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10 Things To Love About Monterey

By Rachel Louchen

For some residents, the selling point of Monterey is proximity to Great Barrington and other Berkshire towns. To visitors less familiar, Monterey is a blink-and-you’ll-miss-it village with a big forest to hike. But it is so much more. There are active community members, great food, farms, hiking, swimming, camping, animals and world-class views. It’s really one of the most well-rounded towns in the Rural Intelligence region. There are many reasons it gets so much attention from the New York Times. Here are 10 of them.

1.) The cheese. Glorious, creamy, fresh, locally-sourced cheese comes out of Rawson Brook Farm. Appropriately named Monterey Chevre, the cheese comes in three varieties: plain, chives and garlic, and thyme and oil. Owner Susan Sellew pasteurizes the milk from her goats, makes the cheese by hand, then ladles it into cheesecloth to hang and incubate. The entire small-batch process is aided by the fresh goat’s milk, courtesy of healthy Monterey goats.

The Harvest Barn at Gould Farm.

2.) The mission. Gould Farm is known for its eggs, dairy and made-from-scratch bakery treats but, most importantly, it’s a psychiatric rehabilitation program for adults with mental illness. Founded in 1913, the residential community helps patients as they work together on the farm, learning new job skills in a supportive environment. The unique facility provides a safe environment and a sense of community for patients, aided by the clinical team that helps them manage symptoms of their mental health diseases. The fruits of their labor are available at the Harvest Barn, a retail bakery that serves bread and pastries made on site, plus their famous maple syrup, honey, cheddar cheese, jams and chocolates. Gould Farm and the positive work the residents and staff do is a leading factor in what makes Monterey such a special community.

Photo courtesy of the Bidwell House Museum.

3.) The history. Settled in 1739 and incorporated in 1847, Monterey’s Colonial times are alive and well, thanks in part to the Bidwell House Museum, an authentic 1750 Georgian Saltbox. Listed on the National Register of Historic Places, the building was the residence of Reverend Adonijah Bidwell and today serves as a museum, open for tours from Memorial Day to Columbus Day. The house is appointed with original 18th- and 19th-century furnishings that include collections of artwork, quilts, furniture, silver, needlework, baskets and rugs. Bidwell House is also notable for its surrounding 192 acres of hiking trails, with extensive perennial beds and stone walls scattered throughout the property. The entire town can be considered historic: the first United States Secretary of War, General Henry Knox, passed through Monterey in 1776 on his way to end the Siege of Boston. The route he took is now known as the Henry Knox Trail.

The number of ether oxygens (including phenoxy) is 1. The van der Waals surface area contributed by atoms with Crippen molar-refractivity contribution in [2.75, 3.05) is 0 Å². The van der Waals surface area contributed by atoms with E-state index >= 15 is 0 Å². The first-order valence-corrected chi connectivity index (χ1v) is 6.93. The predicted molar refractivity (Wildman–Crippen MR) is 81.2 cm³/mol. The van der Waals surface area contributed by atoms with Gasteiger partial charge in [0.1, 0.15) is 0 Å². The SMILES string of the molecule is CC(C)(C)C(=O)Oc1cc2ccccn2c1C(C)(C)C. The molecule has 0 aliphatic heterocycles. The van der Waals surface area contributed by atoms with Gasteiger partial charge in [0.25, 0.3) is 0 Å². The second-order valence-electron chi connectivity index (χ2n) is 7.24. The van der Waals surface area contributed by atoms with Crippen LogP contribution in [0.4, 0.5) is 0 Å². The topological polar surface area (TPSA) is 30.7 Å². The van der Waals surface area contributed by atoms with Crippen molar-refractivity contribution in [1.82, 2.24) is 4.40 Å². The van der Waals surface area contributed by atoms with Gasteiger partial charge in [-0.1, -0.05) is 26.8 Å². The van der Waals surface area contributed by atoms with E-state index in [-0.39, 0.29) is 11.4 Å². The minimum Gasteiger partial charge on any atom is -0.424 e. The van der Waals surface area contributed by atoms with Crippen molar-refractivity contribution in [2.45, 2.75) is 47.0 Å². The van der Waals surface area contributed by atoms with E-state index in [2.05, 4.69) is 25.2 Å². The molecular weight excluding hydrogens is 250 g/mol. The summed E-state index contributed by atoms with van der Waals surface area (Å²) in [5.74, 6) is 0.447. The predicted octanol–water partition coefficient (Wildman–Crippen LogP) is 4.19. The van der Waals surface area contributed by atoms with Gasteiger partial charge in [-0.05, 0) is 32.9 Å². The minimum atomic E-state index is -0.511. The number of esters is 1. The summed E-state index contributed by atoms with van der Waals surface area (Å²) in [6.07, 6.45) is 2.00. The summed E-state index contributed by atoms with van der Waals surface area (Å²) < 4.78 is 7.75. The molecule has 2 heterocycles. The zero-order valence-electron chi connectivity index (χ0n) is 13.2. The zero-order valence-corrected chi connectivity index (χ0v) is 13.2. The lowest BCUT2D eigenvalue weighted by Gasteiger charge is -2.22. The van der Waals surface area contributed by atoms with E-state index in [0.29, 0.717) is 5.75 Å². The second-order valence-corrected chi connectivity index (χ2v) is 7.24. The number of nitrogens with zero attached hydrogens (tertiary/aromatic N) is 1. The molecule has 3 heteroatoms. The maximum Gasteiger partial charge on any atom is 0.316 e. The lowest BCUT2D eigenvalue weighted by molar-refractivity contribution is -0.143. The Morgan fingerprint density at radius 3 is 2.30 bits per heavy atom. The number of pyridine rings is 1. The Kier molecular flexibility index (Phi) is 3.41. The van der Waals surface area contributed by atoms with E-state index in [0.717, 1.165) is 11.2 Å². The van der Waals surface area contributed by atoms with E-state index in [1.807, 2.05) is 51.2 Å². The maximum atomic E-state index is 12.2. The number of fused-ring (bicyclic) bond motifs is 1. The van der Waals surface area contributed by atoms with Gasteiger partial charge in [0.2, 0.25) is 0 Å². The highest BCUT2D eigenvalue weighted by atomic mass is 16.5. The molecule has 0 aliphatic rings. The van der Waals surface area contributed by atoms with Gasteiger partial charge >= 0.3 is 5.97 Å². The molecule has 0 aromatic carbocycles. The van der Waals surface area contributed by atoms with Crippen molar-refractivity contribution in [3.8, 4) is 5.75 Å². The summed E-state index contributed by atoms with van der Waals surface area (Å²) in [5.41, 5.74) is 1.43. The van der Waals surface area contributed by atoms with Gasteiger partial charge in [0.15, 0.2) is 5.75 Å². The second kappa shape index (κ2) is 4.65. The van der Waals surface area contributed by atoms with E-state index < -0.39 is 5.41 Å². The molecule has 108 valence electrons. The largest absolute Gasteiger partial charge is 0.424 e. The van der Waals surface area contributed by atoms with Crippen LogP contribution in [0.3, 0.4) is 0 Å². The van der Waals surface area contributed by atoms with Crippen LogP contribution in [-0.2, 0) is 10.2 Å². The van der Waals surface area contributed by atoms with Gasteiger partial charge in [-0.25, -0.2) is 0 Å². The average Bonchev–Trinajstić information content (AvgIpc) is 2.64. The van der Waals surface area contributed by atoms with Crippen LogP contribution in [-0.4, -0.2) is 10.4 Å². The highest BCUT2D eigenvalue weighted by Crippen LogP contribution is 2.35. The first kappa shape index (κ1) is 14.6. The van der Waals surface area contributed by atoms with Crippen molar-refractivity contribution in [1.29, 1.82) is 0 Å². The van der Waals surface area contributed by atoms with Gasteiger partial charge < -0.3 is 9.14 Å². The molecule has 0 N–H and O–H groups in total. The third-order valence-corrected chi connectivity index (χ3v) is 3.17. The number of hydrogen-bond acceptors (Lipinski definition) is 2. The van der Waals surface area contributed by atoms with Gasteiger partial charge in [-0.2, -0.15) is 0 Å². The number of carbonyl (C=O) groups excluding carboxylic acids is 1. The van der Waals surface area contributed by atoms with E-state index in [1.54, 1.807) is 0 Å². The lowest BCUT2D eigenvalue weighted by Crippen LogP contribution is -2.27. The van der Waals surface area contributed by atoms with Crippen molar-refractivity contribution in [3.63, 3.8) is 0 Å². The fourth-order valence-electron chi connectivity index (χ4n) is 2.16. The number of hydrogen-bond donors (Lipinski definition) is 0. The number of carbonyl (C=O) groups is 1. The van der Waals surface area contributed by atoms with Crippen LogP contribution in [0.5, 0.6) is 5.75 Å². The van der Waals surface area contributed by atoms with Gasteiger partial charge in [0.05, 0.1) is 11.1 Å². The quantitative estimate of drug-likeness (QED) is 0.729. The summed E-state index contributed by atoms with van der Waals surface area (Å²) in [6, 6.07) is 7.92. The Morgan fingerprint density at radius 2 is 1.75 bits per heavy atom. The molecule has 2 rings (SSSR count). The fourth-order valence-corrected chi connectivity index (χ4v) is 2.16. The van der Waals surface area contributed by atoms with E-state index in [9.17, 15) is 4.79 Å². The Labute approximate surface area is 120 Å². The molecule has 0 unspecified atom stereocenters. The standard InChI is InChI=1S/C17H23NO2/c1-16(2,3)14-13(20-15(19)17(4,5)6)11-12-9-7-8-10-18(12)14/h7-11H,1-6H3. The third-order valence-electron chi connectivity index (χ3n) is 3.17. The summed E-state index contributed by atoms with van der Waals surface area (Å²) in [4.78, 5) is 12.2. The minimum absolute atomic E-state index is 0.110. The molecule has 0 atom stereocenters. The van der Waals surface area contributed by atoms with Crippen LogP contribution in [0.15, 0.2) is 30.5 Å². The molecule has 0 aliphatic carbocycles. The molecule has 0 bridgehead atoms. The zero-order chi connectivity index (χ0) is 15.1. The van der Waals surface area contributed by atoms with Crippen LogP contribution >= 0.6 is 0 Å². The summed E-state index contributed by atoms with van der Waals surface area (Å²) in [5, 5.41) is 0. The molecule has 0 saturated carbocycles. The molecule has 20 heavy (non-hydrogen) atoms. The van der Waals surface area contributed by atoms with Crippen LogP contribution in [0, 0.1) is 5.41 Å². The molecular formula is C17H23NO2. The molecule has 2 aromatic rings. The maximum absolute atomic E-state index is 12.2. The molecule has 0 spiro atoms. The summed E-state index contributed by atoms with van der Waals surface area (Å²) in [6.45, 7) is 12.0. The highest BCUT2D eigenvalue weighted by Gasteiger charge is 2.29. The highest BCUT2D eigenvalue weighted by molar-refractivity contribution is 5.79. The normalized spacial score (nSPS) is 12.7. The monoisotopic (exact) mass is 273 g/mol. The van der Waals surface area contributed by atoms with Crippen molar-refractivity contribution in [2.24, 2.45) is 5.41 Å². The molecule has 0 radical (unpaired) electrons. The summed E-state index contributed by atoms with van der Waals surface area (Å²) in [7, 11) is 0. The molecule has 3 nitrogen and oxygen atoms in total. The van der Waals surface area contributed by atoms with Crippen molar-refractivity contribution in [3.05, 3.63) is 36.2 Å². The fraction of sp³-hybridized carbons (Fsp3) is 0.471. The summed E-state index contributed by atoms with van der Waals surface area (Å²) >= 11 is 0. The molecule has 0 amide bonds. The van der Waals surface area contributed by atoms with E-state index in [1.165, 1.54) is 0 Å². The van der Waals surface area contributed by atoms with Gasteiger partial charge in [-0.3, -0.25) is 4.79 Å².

4.) The forest. A popular hiking spot is Beartown State Forest, which offers more than 12,000 acres of trails. The extensive paths lead you (with options from beginner to advanced) through the forest inhabited by abundant wildlife: deer, bobcats, and even black bears — the forest’s namesake. Beartown is well known for its fall foliage display, especially on the 1.5-mile Benedict Pond Loop Trail. Camping year round is an option here and it’s camping in the truest sense of the word: there are no bathroom or shower facilities. But that doesn’t deter campers who want to be near water and trails. As the snow begins to fall, winter hiking gives way to snowshoeing and cross-country skiing.

5.) The water. Lake Garfield is one of the largest (262 acres) and most picturesque lakes in the Berkshires. It’s also one of the few lakes in our region with a public beach that doesn’t require resident parking passes. In the summer, it’s populated by swimmers and boaters, and in the colder weather, ice skaters. It has over a dozen species of fish, most notably rainbow trout, so the lake attracts fishermen from far and wide. The nearby Benedict Pond at Beartown State Forest is a popular canoeing spot for its relatively short length and undeveloped shoreline surrounded by thickly settled woodland. Lake Buel is known for its many beaches, waterfront cottages and summer camps.